Dark Neighbourhood: Vanessa Onwuemezi in Conversation with Kayo Chingonyi

October 25 @ 7:00 pm 8:30 pm BST

£6

Join us for the first in-person event held at Pages of Hackney for over 18 months! We’re incredibly excited to be welcoming Vanessa Onwuemezi to discuss her phenomenal debut collection of short fiction, DARK NEIGHBOURHOOD, with poet Kayo Chingonyi. Tickets are very limited, so please ensure you book very soon if you’d like to join us.

In her brilliantly inventive debut collection, Vanessa Onwuemezi takes readers on a surreal and haunting journey through a landscape on the edge of time. At the border with another world, a line of people wait for the gates to open; on the floor of a lonely room, a Born Winner runs through his life’s achievements and losses; in a suburban garden, a man witnesses a murder that pushes him out into the community. Struggling to realize the human ideals of love and freedom, the characters ofDARK NEIGHBOURHOOD roam instead the depths of alienation, loss and shame. With a detached eye and hallucinatory vision, they observe the worlds around them as the line between dream and reality dissolves and they themselves begin to fragment. Electrifying and heady, and written with a masterful lyrical precision,DARK NEIGHBOURHOOD heralds the arrival of a strikingly original new voice in fiction.

Vanessa Onwuemezi is a writer and poet living in London. Her work has appeared in Prototype, frieze and Five Dials. Her story ‘At the Heart of Things’ won the The White Review Short Story Prize 2019. Dark Neighbourhood is her debut short story collection.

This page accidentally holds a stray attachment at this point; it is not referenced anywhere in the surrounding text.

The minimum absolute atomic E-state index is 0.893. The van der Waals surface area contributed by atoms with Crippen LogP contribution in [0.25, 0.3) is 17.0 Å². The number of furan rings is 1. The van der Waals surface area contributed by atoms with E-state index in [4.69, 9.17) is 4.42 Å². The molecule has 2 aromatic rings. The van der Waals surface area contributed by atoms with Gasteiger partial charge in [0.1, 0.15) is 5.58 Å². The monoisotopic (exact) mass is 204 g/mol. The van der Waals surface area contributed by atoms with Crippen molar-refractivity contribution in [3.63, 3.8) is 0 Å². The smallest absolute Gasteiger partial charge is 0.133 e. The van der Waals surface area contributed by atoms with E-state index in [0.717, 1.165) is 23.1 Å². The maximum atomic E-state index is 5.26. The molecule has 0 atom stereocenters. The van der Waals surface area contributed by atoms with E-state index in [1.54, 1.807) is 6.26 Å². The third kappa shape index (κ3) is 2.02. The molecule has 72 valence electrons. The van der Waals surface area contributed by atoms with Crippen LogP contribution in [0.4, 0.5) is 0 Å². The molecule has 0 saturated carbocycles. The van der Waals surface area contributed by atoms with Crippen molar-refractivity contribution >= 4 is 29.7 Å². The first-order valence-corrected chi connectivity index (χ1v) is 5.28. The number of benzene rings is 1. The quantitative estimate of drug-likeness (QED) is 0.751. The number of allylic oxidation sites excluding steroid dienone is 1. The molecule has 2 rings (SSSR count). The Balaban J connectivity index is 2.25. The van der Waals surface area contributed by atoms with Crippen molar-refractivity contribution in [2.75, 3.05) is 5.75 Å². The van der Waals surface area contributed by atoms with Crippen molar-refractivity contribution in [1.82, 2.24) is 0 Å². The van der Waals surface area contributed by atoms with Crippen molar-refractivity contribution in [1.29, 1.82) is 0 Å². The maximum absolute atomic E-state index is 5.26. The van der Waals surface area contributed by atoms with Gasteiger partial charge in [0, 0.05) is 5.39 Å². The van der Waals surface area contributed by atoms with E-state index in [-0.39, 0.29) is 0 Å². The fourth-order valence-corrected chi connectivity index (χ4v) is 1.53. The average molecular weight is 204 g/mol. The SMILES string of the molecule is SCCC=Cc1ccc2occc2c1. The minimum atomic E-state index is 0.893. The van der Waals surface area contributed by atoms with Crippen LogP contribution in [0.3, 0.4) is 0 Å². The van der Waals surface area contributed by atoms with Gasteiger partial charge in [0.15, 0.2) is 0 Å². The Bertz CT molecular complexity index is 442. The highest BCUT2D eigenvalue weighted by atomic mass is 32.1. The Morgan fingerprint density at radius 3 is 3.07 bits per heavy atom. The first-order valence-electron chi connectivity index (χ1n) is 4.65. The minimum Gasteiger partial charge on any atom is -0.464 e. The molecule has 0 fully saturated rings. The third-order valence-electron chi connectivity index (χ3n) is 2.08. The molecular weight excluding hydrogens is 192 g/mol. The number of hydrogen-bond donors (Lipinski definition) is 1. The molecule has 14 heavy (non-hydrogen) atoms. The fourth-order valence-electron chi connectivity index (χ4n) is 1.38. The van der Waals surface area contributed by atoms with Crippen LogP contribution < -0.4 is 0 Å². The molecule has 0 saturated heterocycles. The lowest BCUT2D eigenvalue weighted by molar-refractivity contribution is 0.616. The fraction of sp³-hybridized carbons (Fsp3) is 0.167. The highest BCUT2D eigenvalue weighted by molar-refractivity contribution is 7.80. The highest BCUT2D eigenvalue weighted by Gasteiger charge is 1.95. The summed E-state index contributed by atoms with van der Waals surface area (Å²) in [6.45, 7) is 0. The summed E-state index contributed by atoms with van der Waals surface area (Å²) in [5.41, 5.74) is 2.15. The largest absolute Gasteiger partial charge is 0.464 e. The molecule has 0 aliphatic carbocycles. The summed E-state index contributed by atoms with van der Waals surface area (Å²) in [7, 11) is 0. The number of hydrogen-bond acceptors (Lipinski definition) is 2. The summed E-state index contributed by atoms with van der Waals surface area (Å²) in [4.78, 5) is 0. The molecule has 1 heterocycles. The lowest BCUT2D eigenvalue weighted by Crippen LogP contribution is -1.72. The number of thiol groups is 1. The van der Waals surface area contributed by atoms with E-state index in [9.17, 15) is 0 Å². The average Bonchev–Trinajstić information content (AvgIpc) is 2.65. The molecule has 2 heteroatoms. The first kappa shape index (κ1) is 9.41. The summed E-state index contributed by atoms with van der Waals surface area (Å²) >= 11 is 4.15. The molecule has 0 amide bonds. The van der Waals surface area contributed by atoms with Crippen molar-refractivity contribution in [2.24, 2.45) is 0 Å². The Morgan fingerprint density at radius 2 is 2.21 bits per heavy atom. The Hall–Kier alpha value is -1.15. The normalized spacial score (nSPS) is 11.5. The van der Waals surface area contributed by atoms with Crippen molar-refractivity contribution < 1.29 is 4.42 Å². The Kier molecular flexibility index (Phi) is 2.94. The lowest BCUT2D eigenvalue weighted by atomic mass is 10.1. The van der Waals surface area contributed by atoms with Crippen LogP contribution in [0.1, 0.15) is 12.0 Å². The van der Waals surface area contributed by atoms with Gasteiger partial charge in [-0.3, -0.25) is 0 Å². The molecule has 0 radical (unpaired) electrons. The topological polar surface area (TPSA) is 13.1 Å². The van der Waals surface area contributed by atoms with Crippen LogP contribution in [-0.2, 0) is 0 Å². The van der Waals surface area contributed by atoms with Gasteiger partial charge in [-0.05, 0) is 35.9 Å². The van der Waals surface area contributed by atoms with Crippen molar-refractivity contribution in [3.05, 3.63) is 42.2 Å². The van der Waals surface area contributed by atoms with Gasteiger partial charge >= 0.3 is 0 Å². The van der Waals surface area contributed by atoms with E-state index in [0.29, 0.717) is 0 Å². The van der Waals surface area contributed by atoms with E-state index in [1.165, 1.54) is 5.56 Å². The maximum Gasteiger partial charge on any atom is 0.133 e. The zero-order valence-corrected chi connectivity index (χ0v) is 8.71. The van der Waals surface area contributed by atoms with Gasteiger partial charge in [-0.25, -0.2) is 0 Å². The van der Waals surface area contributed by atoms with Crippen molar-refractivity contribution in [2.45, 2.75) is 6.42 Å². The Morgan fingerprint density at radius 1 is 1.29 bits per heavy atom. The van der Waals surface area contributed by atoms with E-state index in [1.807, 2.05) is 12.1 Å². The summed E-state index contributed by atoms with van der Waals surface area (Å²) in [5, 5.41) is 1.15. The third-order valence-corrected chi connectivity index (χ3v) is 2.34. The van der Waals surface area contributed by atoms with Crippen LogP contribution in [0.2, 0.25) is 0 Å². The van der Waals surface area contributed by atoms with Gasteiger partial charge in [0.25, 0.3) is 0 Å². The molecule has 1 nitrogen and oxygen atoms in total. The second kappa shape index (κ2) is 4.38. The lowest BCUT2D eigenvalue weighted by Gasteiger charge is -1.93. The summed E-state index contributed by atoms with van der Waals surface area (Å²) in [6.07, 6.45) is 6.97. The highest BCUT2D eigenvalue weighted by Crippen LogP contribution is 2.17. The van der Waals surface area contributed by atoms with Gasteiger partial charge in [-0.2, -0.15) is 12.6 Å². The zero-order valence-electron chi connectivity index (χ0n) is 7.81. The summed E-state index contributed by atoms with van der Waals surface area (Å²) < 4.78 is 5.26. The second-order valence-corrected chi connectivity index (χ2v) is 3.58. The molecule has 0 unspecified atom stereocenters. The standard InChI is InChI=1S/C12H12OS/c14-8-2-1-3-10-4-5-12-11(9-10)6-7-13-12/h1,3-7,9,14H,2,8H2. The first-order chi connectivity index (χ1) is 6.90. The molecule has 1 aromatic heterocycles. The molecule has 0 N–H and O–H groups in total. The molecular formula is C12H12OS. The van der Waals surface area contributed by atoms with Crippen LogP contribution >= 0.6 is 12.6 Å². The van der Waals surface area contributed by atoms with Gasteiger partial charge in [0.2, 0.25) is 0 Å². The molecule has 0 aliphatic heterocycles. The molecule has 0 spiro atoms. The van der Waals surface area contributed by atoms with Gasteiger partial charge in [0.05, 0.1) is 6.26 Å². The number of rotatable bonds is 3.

Kayo Chingonyi was born in Zambia in 1987, and moved to the UK at the age of six. He is the author of the poetry collection A Blood Condition (Chatto Poetry) and a forthcoming work of non-fiction Prodigal (Picador). His first full-length collection, Kumukanda, won the Dylan Thomas Prize and a Somerset Maugham Award and was shortlisted for the Costa Poetry Prize. It was also shortlisted for the Seamus Heaney Centre First Poetry Collection Prize, the Ted Hughes Award for New Work in Poetry, the Roehampton Poetry Prize and the Jhalak Prize. Kayo is a fellow of the Complete Works programme for diversity and quality in British Poetry, was a Burgess Fellow at the Centre for New Writing, University of Manchester, was awarded a Geoffrey Dearmer Prize and was an Associate Poet at The Institute of Contemporary Arts, London. He has performed his work at festivals and events around the world, is Poetry Editor for The White Review, and an Assistant Professor of Creative Writing at Durham University.

https://www.eventbrite.co.uk/e/dark-neighbourhood-vanessa-onwuemezi-in-conversation-with-kayo-chingonyi-tickets-189505013597

Pages of Hackney

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Tice Cin in Conversation with Lola Olufemi

Sad because you missed out on tickets for the launch of Tice Cin’s KEEPING THE HOUSE with Lola Olufemi a couple of weeks ago? Well, you can turn that frown around, because the whole event is now available to watch online

Tice and Lola’s discussion of the book’s unique exploration of the Turkish Cypriot underworld of North London received one of the most rapturous rounds of applause we can remember in some time!

Huge thanks to Tice and Lola, Nicky at And Other Stories, Father William Taylor at St. Thomas’ Church, Martine Sobey at Clapton Commons, and Lou Palmer for recording and production.

Keep an eye out for more of this kind of thing in the coming weeks and months, and in the meantime make sure you grab KEEPING THE HOUSE, which is in stock and available to order for collection or nationwide delivery.